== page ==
« Previous | Culture Monster Home | Next »

Theater review: 'Tree' at [Inside ] the Ford

November 12, 2009 |  5:00 pm

Obama drank Bud Light, but in Julie Hébert’s “Tree,” now at [Inside] the Ford, a mixed-race family’s beer300.Tree_7 summit comes with a lot more kick.

White gender studies professor Didi (Jacqueline Wright) shows up at the Chicago home of African American chef Leo (Chuma Gault) claiming to be his half-sister from Louisiana. Turns out Leo’s mother, Jessalyn (Sloan Robinson), had a passionate love affair with Didi’s father, known only to his daughter as a belligerent racist. The bitter Didi wants to find her father’s love letters, hoping to recover some part of him worth mourning. Leo, caring for a dying Jessalyn, doesn’t want to dredge up the past. The siblings battle it out, with Leo’s young daughter, J.J. (Tessa Thompson), caught in the crossfire.

Hébert’s characters — profane and stubborn — have an ornery charm.  Director Jessica Kubzansky honors “Tree’s" poetry without letting it sink the drama, and pushes her cast away from sentimentality.  Every performance is strong, but Gault’s Leo provides essential gravity. Guarded and sardonic, he deflects his sister’s emotional salvos with steady wit. (Didi: “My father always wanted a son like you.” Leo, dryly: “He had a son like me.”)

This Ensemble Studio Theatre-Los Angeles world premiere is beautifully produced. Brian Sidney Bembridge’s set and moody lighting are almost characters in themselves. Leo’s warm, wood-beamed home sits slightly at an angle, like a house lifted by a hurricane that hasn’t settled into its new foundation. Upstage, like images from a dream, Spanish moss clings to cypress branches, evoking the ambiguous beauty of the South. Every design element draws you in deeper, from Bruno Louchouarn’s original music to Leah Piehl’s striking costumes.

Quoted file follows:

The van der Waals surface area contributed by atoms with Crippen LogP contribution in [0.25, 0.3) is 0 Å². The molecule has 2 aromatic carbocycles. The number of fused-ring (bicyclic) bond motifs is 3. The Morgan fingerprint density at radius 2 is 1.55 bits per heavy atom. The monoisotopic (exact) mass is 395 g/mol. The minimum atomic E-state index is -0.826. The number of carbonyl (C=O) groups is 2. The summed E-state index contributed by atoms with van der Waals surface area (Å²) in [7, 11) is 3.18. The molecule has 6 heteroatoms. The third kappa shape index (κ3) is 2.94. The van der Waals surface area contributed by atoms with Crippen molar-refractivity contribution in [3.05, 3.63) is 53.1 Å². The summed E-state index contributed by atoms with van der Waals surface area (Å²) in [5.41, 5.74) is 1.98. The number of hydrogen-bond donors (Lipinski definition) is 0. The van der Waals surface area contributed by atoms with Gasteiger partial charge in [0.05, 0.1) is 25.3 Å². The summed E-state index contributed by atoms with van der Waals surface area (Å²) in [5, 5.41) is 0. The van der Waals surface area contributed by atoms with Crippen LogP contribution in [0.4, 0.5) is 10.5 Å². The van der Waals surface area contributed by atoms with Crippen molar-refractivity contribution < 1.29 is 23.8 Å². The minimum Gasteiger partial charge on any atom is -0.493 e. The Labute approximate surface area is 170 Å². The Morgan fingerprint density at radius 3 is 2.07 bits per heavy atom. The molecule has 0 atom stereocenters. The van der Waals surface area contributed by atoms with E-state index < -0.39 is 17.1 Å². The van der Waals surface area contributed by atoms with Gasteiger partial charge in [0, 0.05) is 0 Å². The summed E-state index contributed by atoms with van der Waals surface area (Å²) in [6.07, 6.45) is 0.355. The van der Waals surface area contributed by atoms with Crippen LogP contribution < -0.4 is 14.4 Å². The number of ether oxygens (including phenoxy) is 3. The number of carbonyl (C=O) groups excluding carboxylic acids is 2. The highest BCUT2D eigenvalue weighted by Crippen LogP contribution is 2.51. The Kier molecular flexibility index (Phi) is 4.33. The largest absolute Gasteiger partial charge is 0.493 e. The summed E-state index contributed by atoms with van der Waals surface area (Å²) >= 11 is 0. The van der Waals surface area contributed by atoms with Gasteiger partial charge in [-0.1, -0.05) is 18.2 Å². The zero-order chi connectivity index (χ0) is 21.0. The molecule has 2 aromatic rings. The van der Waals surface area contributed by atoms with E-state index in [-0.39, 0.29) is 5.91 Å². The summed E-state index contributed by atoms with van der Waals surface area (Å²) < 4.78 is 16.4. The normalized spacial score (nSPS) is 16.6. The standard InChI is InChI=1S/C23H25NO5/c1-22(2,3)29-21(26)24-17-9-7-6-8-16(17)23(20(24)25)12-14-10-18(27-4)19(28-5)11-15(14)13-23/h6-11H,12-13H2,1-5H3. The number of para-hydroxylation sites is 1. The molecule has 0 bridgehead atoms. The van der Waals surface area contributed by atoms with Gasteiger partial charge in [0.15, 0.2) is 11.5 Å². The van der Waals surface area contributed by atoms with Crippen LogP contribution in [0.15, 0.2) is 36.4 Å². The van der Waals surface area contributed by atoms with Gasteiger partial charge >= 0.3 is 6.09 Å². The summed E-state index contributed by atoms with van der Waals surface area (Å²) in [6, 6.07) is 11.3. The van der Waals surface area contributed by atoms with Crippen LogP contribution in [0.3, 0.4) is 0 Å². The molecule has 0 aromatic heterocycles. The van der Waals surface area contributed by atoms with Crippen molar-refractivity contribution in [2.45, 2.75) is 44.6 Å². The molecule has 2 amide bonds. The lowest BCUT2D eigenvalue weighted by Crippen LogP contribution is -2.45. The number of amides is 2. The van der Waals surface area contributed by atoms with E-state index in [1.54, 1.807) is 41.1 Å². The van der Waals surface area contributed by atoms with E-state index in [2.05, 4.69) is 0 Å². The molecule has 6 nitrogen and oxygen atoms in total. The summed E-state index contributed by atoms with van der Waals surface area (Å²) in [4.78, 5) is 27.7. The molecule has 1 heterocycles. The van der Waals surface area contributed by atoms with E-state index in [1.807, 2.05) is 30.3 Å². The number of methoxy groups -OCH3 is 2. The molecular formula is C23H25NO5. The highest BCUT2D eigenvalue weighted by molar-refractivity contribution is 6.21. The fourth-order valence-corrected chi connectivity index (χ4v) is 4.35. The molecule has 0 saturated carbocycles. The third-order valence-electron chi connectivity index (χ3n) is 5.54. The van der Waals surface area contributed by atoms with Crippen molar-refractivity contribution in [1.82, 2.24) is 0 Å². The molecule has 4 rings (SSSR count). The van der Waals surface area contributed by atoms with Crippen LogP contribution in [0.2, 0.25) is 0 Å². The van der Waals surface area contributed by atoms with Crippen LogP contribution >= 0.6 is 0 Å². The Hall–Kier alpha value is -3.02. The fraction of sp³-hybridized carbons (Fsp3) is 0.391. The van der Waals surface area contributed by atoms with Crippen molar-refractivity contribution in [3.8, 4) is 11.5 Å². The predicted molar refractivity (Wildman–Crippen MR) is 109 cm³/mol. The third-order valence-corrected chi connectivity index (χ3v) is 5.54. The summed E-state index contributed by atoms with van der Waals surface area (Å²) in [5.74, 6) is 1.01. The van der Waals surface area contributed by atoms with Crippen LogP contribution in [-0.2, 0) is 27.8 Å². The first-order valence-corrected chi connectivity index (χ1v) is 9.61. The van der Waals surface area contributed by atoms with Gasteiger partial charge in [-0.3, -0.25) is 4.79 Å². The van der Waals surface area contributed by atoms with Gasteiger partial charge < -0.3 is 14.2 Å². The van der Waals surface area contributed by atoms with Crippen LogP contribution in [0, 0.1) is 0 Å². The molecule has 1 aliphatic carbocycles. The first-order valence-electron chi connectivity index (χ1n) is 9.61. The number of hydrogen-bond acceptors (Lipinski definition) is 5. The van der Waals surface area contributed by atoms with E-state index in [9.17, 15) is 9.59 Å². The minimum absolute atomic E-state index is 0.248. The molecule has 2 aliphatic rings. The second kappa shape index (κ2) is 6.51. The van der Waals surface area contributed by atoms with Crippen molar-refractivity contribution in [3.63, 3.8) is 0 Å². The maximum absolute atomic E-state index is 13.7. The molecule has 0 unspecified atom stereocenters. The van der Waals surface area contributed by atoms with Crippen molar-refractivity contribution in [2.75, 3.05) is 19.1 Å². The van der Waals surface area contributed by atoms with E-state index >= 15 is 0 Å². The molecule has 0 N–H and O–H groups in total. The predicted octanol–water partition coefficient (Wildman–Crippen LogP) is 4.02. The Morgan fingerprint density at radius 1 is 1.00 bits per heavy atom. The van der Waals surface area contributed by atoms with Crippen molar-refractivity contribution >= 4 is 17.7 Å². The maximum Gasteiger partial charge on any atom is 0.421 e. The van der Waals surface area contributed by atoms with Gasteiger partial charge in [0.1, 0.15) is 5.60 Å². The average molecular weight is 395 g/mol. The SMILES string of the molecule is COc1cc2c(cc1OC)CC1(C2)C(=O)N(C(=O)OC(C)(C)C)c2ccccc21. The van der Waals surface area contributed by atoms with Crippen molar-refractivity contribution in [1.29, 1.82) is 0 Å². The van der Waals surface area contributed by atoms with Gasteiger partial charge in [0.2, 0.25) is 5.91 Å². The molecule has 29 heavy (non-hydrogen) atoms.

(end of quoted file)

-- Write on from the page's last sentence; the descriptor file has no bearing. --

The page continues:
In “Tree,” there is no true love without pain. Hébert suggests that real families are the people who know you well enough to push you into becoming someone new. Now there’s an idea to bring to the Thanksgiving table. 

– Charlotte Stoudt

“Tree,” [Inside] the Ford, 2580 E. Cahuenga Blvd., Hollywood. 8 p.m. Thursdays through Saturdays, 3 p.m. and 7 p.m. Sundays. No performance on Thanksgiving. Ends Dec. 13. $12-$20. Contact: (323) 461-3673 or www.FordTheatres.org  Running time: 1 hour, 40 minutes.

Photo: Tessa Thompson. Photo credit: Ed Krieger.


 
Comments () | Archives (1)

Julie Hebert is a treasure...she is genius through and through..why the McArthur folks have not yet found her is beyond me. Counter-intuitively, television writing seems to have made her work deeper.


Advertisement
Connect

Recommended on Facebook


In Case You Missed It...

Video


Explore the arts: See our interactive venue graphics



Advertisement

Tweets and retweets from L.A. Times staff writers.


Categories


Archives